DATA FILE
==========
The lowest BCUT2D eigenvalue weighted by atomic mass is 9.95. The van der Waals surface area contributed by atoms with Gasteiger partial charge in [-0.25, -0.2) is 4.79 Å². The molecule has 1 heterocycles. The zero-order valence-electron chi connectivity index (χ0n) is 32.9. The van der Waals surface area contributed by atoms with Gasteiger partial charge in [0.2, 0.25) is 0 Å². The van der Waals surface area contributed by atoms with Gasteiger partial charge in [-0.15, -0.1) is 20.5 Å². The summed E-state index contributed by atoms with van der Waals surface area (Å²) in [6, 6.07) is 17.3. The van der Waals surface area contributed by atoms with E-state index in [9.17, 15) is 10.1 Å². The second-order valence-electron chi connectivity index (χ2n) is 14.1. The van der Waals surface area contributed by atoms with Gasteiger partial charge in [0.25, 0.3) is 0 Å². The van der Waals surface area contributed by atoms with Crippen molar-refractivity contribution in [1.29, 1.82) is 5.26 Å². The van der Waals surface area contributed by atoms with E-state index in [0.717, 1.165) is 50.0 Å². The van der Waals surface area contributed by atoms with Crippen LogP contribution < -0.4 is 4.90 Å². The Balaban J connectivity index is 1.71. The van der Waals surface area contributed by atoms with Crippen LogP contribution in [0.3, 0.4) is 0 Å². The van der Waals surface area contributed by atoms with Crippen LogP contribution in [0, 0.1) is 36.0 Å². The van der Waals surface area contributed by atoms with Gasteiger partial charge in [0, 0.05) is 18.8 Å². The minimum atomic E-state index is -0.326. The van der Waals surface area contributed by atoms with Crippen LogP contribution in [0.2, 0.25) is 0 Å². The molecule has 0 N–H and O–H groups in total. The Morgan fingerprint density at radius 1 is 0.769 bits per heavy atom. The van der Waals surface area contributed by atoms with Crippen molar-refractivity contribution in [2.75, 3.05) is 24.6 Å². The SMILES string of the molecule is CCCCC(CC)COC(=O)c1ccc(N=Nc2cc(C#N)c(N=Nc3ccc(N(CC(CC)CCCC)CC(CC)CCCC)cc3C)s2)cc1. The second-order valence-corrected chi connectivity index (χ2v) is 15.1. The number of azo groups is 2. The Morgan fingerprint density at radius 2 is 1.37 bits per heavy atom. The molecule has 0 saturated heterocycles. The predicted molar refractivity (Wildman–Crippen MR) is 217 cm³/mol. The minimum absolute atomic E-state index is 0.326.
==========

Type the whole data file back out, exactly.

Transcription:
The lowest BCUT2D eigenvalue weighted by atomic mass is 9.95. The van der Waals surface area contributed by atoms with Gasteiger partial charge in [-0.25, -0.2) is 4.79 Å². The molecule has 1 heterocycles. The zero-order valence-electron chi connectivity index (χ0n) is 32.9. The van der Waals surface area contributed by atoms with Gasteiger partial charge in [0.2, 0.25) is 0 Å². The van der Waals surface area contributed by atoms with Gasteiger partial charge in [-0.15, -0.1) is 20.5 Å². The summed E-state index contributed by atoms with van der Waals surface area (Å²) in [6, 6.07) is 17.3. The van der Waals surface area contributed by atoms with E-state index in [9.17, 15) is 10.1 Å². The second-order valence-electron chi connectivity index (χ2n) is 14.1. The van der Waals surface area contributed by atoms with Gasteiger partial charge in [0.25, 0.3) is 0 Å². The van der Waals surface area contributed by atoms with Crippen molar-refractivity contribution in [1.29, 1.82) is 5.26 Å². The van der Waals surface area contributed by atoms with E-state index in [0.717, 1.165) is 50.0 Å². The van der Waals surface area contributed by atoms with Crippen LogP contribution < -0.4 is 4.90 Å². The Balaban J connectivity index is 1.71. The van der Waals surface area contributed by atoms with Crippen LogP contribution in [0.3, 0.4) is 0 Å². The van der Waals surface area contributed by atoms with Crippen LogP contribution in [0, 0.1) is 36.0 Å². The van der Waals surface area contributed by atoms with Gasteiger partial charge in [0, 0.05) is 18.8 Å². The minimum atomic E-state index is -0.326. The van der Waals surface area contributed by atoms with Crippen LogP contribution in [0.2, 0.25) is 0 Å². The molecule has 0 N–H and O–H groups in total. The Morgan fingerprint density at radius 1 is 0.769 bits per heavy atom. The van der Waals surface area contributed by atoms with Crippen molar-refractivity contribution in [2.75, 3.05) is 24.6 Å². The SMILES string of the molecule is CCCCC(CC)COC(=O)c1ccc(N=Nc2cc(C#N)c(N=Nc3ccc(N(CC(CC)CCCC)CC(CC)CCCC)cc3C)s2)cc1. The second-order valence-corrected chi connectivity index (χ2v) is 15.1. The number of azo groups is 2. The Morgan fingerprint density at radius 2 is 1.37 bits per heavy atom. The molecule has 0 saturated heterocycles. The predicted molar refractivity (Wildman–Crippen MR) is 217 cm³/mol. The minimum absolute atomic E-state index is 0.326.